We spend the morning surfing directly across the road from the villa. Dylan is in the water with us and he is the perfect instructor - calm, clear, relaxed and incredibly knowledgeable. He's been surfing since he was 4. He never shows frustration with us and helps us read the waves, paddle well, and also gives us a bit of a shove when we need help getting on the wave. It's small, but we're happy. Beaming in fact.
It's decided we're going on an excursion further north for the afternoon. Destination Tapotupotu Bay, the northernmost spot that can be surfed in the country. Google Maps says it's a two-hour journey, but we're taking the short cut along Ninety Mile Beach. Ah, slight hiccup, our lowrise van can't get around the rocks. Ninety Mile Beach is an official highway, but it's mainly suited to four-wheel drives. Back to the road we go.
Tapotupotu Bay is easy to find - just head north until you hit Cape Rēinga, then swing right on to a gravel road and keep winding down to the bay below. There's only a block of toilets and a small DoC campground here. No one is in the water and the waves are small and clean, peeling both left and right, which is good for goofy (left) footed amateurs like me who can only turn one way well on a wave. The sand is golden, the water aquamarine. If it was 10 degrees warmer it would be about as close to paradise as you can find. It's worth squeezing into an already wet wetsuit for.
We surf until the sun is nearly behind the hill, then drive the extra five minutes to Cape Rēinga on the way home just in time for sunset. There is something incredibly special and spiritual about this place. I could stand for hours watching the Tasman Sea collide with the Pacific Ocean, and the swirls and whirls of the never-ending currents are mesmerising. But it's cold, and we have a two-hour journey back to home base in Ahipara.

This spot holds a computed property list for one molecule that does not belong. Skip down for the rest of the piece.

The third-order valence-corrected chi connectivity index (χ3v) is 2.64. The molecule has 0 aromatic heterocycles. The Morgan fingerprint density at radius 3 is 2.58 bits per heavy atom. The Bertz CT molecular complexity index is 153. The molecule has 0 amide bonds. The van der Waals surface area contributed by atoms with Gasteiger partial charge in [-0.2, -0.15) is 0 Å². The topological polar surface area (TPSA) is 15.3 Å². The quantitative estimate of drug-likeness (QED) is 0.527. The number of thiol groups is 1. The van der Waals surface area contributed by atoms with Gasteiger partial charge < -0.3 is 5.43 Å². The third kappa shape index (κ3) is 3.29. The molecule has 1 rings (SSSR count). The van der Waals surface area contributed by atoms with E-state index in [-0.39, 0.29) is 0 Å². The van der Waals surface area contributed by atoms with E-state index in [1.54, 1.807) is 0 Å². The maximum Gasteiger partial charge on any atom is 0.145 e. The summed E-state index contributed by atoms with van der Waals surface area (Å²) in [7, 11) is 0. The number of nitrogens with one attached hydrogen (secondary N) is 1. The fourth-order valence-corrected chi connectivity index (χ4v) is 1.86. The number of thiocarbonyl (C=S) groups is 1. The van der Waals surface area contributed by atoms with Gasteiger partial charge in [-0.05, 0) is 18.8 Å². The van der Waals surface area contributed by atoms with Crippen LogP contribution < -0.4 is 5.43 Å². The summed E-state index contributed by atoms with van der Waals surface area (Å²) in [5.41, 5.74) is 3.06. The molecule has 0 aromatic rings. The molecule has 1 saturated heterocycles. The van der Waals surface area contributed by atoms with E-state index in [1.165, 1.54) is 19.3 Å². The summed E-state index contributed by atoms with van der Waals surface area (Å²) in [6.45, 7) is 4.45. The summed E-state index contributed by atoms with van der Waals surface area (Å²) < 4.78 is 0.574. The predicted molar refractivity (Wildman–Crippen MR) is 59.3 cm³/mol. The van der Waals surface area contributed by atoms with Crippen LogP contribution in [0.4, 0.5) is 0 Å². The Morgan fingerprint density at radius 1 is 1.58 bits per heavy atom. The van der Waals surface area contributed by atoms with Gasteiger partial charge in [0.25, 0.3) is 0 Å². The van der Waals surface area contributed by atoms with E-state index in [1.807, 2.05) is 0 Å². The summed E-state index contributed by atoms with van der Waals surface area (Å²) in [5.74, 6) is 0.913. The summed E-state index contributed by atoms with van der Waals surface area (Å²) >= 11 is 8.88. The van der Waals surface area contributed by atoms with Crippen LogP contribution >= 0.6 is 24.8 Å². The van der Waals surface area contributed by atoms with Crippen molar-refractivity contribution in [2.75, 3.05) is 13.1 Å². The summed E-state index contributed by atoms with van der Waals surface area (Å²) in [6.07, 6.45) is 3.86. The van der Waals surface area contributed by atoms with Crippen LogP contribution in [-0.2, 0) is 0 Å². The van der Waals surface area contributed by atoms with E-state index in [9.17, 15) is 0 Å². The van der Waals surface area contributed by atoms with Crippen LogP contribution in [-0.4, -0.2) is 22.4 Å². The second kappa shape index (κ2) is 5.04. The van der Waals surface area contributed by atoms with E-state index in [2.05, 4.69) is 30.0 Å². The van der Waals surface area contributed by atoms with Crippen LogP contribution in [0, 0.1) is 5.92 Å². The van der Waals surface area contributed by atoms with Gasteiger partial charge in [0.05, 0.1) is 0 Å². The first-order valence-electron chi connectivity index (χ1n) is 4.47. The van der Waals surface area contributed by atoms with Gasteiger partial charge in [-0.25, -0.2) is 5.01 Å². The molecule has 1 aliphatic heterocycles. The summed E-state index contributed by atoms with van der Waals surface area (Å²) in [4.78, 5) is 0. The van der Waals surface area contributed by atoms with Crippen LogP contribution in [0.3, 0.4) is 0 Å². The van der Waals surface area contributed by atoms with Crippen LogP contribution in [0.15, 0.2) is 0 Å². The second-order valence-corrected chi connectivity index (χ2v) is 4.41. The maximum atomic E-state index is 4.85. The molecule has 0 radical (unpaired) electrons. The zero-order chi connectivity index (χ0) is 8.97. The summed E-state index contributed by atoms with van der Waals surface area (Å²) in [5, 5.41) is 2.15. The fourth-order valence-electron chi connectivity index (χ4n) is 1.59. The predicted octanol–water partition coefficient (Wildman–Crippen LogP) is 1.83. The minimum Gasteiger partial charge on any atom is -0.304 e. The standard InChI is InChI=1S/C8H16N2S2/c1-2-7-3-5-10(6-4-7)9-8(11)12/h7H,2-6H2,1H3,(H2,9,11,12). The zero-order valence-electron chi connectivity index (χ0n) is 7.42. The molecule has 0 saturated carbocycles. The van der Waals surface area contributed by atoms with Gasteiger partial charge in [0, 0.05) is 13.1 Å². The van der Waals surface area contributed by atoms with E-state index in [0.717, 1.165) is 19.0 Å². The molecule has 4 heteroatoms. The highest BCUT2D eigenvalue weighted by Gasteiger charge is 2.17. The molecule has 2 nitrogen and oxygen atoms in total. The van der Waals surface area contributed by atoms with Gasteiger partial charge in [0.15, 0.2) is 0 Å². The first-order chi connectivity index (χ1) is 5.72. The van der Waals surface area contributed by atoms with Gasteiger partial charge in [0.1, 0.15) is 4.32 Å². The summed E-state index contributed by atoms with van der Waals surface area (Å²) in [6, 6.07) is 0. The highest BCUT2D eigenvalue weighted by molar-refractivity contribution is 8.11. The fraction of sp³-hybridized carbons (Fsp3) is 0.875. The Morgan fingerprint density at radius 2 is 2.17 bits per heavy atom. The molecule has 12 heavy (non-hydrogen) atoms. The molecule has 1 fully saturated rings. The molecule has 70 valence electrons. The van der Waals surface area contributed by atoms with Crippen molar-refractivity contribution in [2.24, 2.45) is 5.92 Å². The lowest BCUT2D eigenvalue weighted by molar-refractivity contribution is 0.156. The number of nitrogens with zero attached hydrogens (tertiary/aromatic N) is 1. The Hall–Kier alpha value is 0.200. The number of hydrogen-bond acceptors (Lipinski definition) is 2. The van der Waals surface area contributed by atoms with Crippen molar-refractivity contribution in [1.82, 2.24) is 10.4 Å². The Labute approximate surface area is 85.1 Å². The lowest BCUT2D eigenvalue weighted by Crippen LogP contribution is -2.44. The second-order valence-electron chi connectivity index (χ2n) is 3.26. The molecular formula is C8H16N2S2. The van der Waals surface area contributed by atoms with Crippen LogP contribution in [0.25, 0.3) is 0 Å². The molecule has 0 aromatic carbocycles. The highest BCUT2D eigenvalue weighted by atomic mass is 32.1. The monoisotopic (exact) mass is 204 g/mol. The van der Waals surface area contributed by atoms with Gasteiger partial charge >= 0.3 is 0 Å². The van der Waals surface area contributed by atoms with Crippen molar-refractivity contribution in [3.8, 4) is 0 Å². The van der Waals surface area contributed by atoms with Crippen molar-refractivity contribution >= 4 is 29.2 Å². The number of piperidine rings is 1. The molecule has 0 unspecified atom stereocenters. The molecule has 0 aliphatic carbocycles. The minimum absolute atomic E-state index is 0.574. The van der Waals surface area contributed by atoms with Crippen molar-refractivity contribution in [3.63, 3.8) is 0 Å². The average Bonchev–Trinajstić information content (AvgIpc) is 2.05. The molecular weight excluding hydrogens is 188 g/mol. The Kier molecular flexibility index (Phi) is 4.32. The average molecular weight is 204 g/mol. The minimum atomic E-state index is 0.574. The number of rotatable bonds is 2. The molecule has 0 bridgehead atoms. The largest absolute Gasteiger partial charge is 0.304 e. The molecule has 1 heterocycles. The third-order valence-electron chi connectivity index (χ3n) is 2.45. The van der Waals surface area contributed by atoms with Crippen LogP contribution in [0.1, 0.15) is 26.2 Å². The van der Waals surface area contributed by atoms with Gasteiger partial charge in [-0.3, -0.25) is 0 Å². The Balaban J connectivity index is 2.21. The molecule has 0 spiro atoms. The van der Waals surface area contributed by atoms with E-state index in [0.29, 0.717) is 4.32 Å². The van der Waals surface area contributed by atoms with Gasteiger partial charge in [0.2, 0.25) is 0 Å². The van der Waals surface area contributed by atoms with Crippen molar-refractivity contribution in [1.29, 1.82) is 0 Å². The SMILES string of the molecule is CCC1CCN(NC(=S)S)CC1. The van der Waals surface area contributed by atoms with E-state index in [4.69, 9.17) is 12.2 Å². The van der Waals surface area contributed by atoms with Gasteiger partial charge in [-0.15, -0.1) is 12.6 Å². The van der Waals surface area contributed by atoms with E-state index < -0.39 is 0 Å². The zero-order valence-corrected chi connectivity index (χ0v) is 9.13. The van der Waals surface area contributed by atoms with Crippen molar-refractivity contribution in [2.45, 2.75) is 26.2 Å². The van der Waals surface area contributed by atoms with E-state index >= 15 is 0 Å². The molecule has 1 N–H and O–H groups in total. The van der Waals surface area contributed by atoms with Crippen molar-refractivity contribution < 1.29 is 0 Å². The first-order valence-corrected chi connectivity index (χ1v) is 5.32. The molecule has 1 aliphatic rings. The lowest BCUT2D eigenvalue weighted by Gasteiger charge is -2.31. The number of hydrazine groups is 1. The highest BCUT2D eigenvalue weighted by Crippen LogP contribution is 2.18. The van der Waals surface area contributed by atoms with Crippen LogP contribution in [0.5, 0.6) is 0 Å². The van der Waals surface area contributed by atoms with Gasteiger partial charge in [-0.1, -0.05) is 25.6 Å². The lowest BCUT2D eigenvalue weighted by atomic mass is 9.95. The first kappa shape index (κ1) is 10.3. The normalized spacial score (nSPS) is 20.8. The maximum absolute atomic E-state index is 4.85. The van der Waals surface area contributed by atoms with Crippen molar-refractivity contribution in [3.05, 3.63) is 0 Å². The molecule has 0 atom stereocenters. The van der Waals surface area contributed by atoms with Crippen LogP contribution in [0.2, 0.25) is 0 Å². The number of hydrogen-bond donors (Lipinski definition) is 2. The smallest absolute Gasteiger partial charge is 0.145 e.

Saturday night's after-dinner entertainment is reviewing videos and photos of our surfing techniques that Charlotte has been documenting all day. There's a lot of laughing at how ridiculous we look, not at all like Kelly Slater and his mates. Dylan gives us excellent pointers and I'm excited to try out some of his suggestions tomorrow. I can barely keep my eyes open. It's been a big day.
Sunday morning and we're on the road mid-morning, heading to Taupō Bay on the east coast. It's another little slice of Kiwi paradise, this time with a few baches scattered around the horseshoe bay. The waves here are smaller than we anticipated but my aching body is fine with that, and without yesterday's chilly wind, it feels like summer. Once again, it's just us in the water, and we're joined by a baby stingray cruising the shallows. There is nothing like the thought of potentially standing on a stingray to help with your paddling. A quick picnic lunch and a snooze and we're back in the van for the four-hour trip home.
Once back home, it takes a moment to unfold my stiffening bod from the van. I can feel ab muscles that I thought had disappeared for good after the birth of my third child. I feel rejuvenated. This is really living, we say, and hatch plans for more surf adventures as we say our farewells.
CHECKLIST: FAR NORTH
Dylan and Charlotte are currently finalising dates for the next surf trip, all levels welcome. Contact Muriwai Surf School for updates. email@example.com muriwaisurfschool.co.nz
Two nights accommodation, transportation, video and photo technique analysis, coaching, all meals (plant-based) and snacks included and board hire available, from $699pp
Endless Summer Lodge Shipwreck Bay, Ahipara. endlesssummer.co.nz